Piccardi-Lassueur-Graham-Little syndrome associated with frontal fibrosing alopecia and lichen planus pigmentosus

Selma El Kadiri, Hanane Baybay, Rhizlane Chaoui, Zakia Douhi, Sara Elloudi, Fatima Zahra Mernissi

Department of Dermatology, University Hospital Hassan II, Fez, Morocco

Corresponding author: Dr. Selma El Kadiri

Submission: 13.04.2020; Acceptance: 30.06.2020

DOI: 10.7241/ourd.2020e.64

Cite this article: El Kadiri S, Baybay H, Chaoui R, Douhi Z, Elloudi S, Mernissi FZ. Piccardi-Lassueur-Graham-Little syndrome associated with frontal fi brosing alopecia and lichen planus pigmentosus. Our Dermatol Online. 2020;11(e):e64.1-e64.2.

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© Our Dermatology Online 2020. No commercial re-use. See rights and permissions. Published by Our Dermatology Online.


A 51-year-old postmenopausal woman presented with history of progressive hair loss over the scalp, axilla, groin and eye-brows since 3 years. Over the same period, she had noticed a darkening and mild itch on the face. However her past medical history was unremarkable.

Dermatological examination revealed a plaque of cicatricial alopecia on the scalp with a 2-cm band of recession along the frontotemporal hairline; the underlying skin was smooth and shiny (Fig. 1). Loss of eye-brows was noted (Fig. 2). Non-scarring alopecia was present over the axillar and pubic regions (Figs. 3a and 3b). Multiple follicular papules over the thighs were observed (Fig. 4). Finally gray-brown pigmented patches,non atrophic,smooth in surface with a reticular pattern located on the forehead, nose,periorbital region and cheeks were present (Fig. 5).

Figure: 1 Plaque of cicatricial alopecia on the scalp with a recession of the frontotemporal hairline.
Figure: 2 Loss of eye-brows
Figure: 3 (a and b) Non-scarring alopecia was over the axillar and pubic regions.
Figure: 4 Multiple follicular papules over the thighs.
Figure: 5 Confluent gray-brown pigmented patches, involving forehead, nose, periorbital region and cheeks.

On dermoscopy, an exaggerated pseudoreticular pigmentary network with grey Perifollicular globules was noted for the lesion of face, while dermoscopy of the scalp showed follicular hyperkeratosis (Figs. 6a and 6b).

Figure: 6 a) Dermoscopy of the face demonstrated an exaggerated pseudoreticular pigmentary network with gray perifollicular globules; b) Dermoscopy of the scalp with perifollicular hyperkeratosis.

However nails, mucosa, palms and soles were normal.

Piccardi-Lassueur-Graham-Little syndrome associated with frontal fibrosing alopecia and lichen planus pigmentosus was diagnosed.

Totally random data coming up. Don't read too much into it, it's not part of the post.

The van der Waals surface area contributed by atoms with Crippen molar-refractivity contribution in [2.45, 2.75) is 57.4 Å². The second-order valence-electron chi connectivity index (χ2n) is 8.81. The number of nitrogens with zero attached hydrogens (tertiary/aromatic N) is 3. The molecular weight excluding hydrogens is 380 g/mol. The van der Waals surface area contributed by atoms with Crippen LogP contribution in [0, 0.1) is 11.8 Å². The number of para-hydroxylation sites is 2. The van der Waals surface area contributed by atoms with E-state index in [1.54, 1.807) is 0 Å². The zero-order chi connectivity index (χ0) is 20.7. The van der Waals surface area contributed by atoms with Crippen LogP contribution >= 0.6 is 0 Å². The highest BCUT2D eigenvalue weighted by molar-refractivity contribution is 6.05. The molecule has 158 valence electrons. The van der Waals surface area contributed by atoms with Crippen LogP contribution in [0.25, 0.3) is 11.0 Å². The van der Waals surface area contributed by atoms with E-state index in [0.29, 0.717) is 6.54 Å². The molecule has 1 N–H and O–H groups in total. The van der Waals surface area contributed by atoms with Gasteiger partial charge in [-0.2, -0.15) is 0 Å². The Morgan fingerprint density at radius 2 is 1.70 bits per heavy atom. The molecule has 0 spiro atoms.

Blood tests including thyroid hormone profile, autoimmune tests, and viral serologies, were normal.

The patient was prescribed oral corticosteroid at a dose of 60 mg once daily (1 mg/kg), and measures of sunscreen for 3 months with partial improvement.

The Piccardi-Lassueur-Graham-Little syndrome (PLGLS) first reported by Piccardi, in 1913, is a rare disorder, characterized by the triad of multifocal scarring alopecia of the scalp, keratotic follicular eruption and noncicatricial alopecia of the axilla and groin [1]. It’s etiology remains unclear, but studies focusing on clinical, histological, and immunofluorescent features of PLGLS suggest that it could be a variant of lichen planopilaris [2]. Patients may present at least one episode of lichen planus or mucosa during the course of the disease [1].

Frontal fibrosing alopecia (FFA) is a primary lymphocytic scarring alopecia with a distinctive clinical pattern of progressive frontotemporal hairline recession and eyebrow loss that preferentially affects the postmenopausal women [3]. It’s association with PLGLS still rarely described and uncommon.

Lichen planus pigmentosus (LPPig) is a rare variant of classic lichen planus of unclear etiology that tends to occur in middle-aged individuals with skin types III to VI [4].

To our knowledge, we report a rare association between Piccardi-Lassueur-Graham-Little syndrome, frontal fibrosing alopecia and lichen planus pigmentosus which its common pathogenic mechanism remains unclear.


The examination of the patient was conducted according to the Declaration of Helsinki principles.

The authors certify that they have obtained all appropriate patient consent forms. In the form the patient(s) has/have given his/her/their consent for his/her/their images and other clinical information to be reported in the journal. The patients understand that their names and initials will not be published and due efforts will be made to conceal their identity, but anonymity cannot be guaranteed.


1. Steglich RB, Tonoli RE, Pinto GM, Müller FM, Guarenti IM, Duvelius ES. Graham-Little Piccardi Lassueur syndrome:case report. An Bras Dermatol. 2012;87:775-7.

2. Rawat R, Mahajan VK, Chander B, Mehta KS, Chauhan PS, Gupta M. Graham Little Picardi Lassueur syndrome. Our Dermatol Online. 2016;7:114-6.

3. Piotrkowicz M, Owczarek W. Frontal fibrosing alopecia and ulerythema ophryogenes as two entites that can transist one into another. Our Dermatol Online. 2018;9:290-93.

4. Takeoka S, Tada Y, Ohnishi T, Watanabe S. Case of lichen planus pigmentosus with unique distribution. J Dermatol. 2015;42:652–4.


Source of Support: Nil.

Conflict of Interest: None declared.

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